This is what I got out of hurricane "Frances". This nice snook was caught on a chartreuse Banjo Minnow. Our dog, Sarah enjoys watching the fishing as much as Old Man Riggs likes catching them. This fish (our supper) was caught around 8:00 a.m., Monday, September 6, 2004.
third bass (21") has been added to the Monster
Bass page. Take a look at these three bass all caught on the Banjo Minnow®
While fishing a zip-lok bag floated up at my feet. I picked it up and
observed some stupid looking rubber minnows. I laughed and showed them to my son. I said,
"Can you believe anybody would fish with junk like this?" My son's eyes widened
and he said "Those are Banjo Minnows". I said "So, big deal... What are
Banjo Minnows" I had not seen the infocommercials advertising them, but my son
had. He started in with all this "genetic response" mumbo jumbo and how fish
can't resist them. I told him he could fish with them and I would keep trying my "old
faithful" lures. He wasn't sure how to rig the
Banjo Minnow so he just hooked it like a rubber worm and began casting. About the second
cast, a nice bass hit it and was hooked.... the
Banjo Minnow slide up the line and while
he was reeling in the bass, another bass was trying his best to hit the
Banjo Minnow that
had slid up the line. I couldn't believe my eyes. These bass that had turned there noses up at my "good stuff"
were going crazy for these dumb-looking minnows.
Banjos and Snook:
Snook are not easily fooled with lures. Most people fish with live bait (pinfish, shrimp, etc.). It takes a lot of practice and patience to develop the exact technique used to attract a Snook to an artificial bait. They particularly like picking off damaged or injured baitfish after they have hit a school of baitfish. I have over the years developed the right speed retrieve, twitch of the rod tip, and methods of making a Mirrolure or spoon attract a Snook. However, they still mainly follow the lure all the way in and refuse to hit. It was a rare and valued event when I could get a Snook to actually hit.
The hit is only the beginning. It is a long way from a successful landing. You have to be on you toes and hold your mouth right to defeat this defensive and skilled fighter. After jumping like a tarpon and shaking their heads with jaws wide open trying to dislodge the hook, they run deep for any obstruction (boat motor, dock post, anchor rope, etc.) to try to wrap or catch the line on the obstruction to eliminate the use of drag and snap the line. Of course if you didn't have a good 30# steel leader you would have never made it this far, because Snook are equipped with razor sharp line cutters on the sides of their gill covers. When they flair their gills and turn their head the line would be immediately cut if no leader were used.
All this brings me to the effectiveness of Banjo's on Snook. I enjoy a challenge. Catching Snook is a challenge. Catching Snook (a saltwater fish) in totally fresh water is more of a challenge. What makes it tough at the canal behind my house is that we are on the freshwater side of the Army Corps locks. Snook have to make it thru these locks when they are opened for passage of boats on the Caloosahatchee River. The Snook have been acclimating all the way from the Gulf until they are able to feed in the fresh water. Snook are early morning (after sunrise) and early evening (before sunset) feeders. They only eat live bait (no scavenging, no bottom feeding).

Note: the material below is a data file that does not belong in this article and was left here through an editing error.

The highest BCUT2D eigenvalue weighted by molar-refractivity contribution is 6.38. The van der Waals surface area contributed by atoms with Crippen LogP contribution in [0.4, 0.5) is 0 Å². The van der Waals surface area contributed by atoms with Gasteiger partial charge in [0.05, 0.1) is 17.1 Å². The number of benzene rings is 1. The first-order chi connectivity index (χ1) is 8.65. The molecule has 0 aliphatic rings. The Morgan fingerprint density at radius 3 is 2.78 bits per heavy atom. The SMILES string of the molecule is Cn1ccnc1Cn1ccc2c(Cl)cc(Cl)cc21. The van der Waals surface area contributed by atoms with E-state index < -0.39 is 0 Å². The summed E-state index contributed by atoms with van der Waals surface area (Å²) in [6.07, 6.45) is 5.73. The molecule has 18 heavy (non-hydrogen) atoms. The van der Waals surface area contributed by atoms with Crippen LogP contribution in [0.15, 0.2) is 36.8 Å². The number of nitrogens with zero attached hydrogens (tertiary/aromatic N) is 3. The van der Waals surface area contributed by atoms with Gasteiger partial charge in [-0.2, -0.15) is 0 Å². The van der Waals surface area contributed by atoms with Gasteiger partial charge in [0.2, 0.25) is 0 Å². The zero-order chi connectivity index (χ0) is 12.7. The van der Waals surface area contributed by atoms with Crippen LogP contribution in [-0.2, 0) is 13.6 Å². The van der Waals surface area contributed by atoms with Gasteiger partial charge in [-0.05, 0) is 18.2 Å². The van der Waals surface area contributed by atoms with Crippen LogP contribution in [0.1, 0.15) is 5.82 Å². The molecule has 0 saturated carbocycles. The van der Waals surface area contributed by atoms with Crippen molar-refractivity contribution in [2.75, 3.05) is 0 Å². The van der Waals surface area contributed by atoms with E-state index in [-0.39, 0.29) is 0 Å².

On the day that I caught these two nice Snook (in the photograph) I already new of the effectiveness of Banjos on Snook because I had lost a few because I had been fishing for bass without leaders and Snook had took my Banjos by cutting the line. I had lost some Snook because of improper drag settings. I had also landed a single Snook (also pictured on my webpage) previously. I now was properly equipped with leader, proper drag setting, gaff hook (necessary for landing the big ones), and the confidence of a recent successful Snook landing to my credit.
I fished the Banjo like any other lure except it had all the right moves and action it needed. I didn't have to be an expert to make it look injured. It was a natural. On this particular day the water was flowing from recent rains and I decided to use the weighted hook that comes with the Banjo kit. The weight allowed the minnow to die and fall thru the flowing water. The Snook loved it. They would hit it, spit it out and hit it a second time on the same cast. It was no time before I was able to set the hook well enough to stay in. The first one was a keeper. They have to be 28 inches long and you are only allowed two (2) fish per day. I showed the Snook to my neighbor. He was excited. I told him that I had caught it on the Banjo (had to give him the whole spiel about them). I told him I had another Mitchell 300 reel and rod already rigged with the Banjo if he wanted to give it a try. He decided to watch as I made a few more cast and explained the actions and techniques used to make the Banjo work. While he was closely watching the Banjo, the bigger of the two Snook hit, jumped, fought, zigged, zagged, pulled out line against the drag until finally he was worn out. I let my neighbor gaff him for me. He was thrilled and sold on the Banjo. I gave him an order form for the kit and video the same day.
The Snook has scales, but must be skinned to taste right. I prefer filleting, cutting into fingers, salting, peppering, flouring with self-rising flour, dipping in milk then back into the flour, and deep frying. It will taste better than bass, grouper, or any fish that I have ever eaten. Some African Snook is legal in restaurants and is okay, but nothing beats cooking your own catch before it has ever been frozen.
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created 9/19/97 (Rev. 02/13/14)
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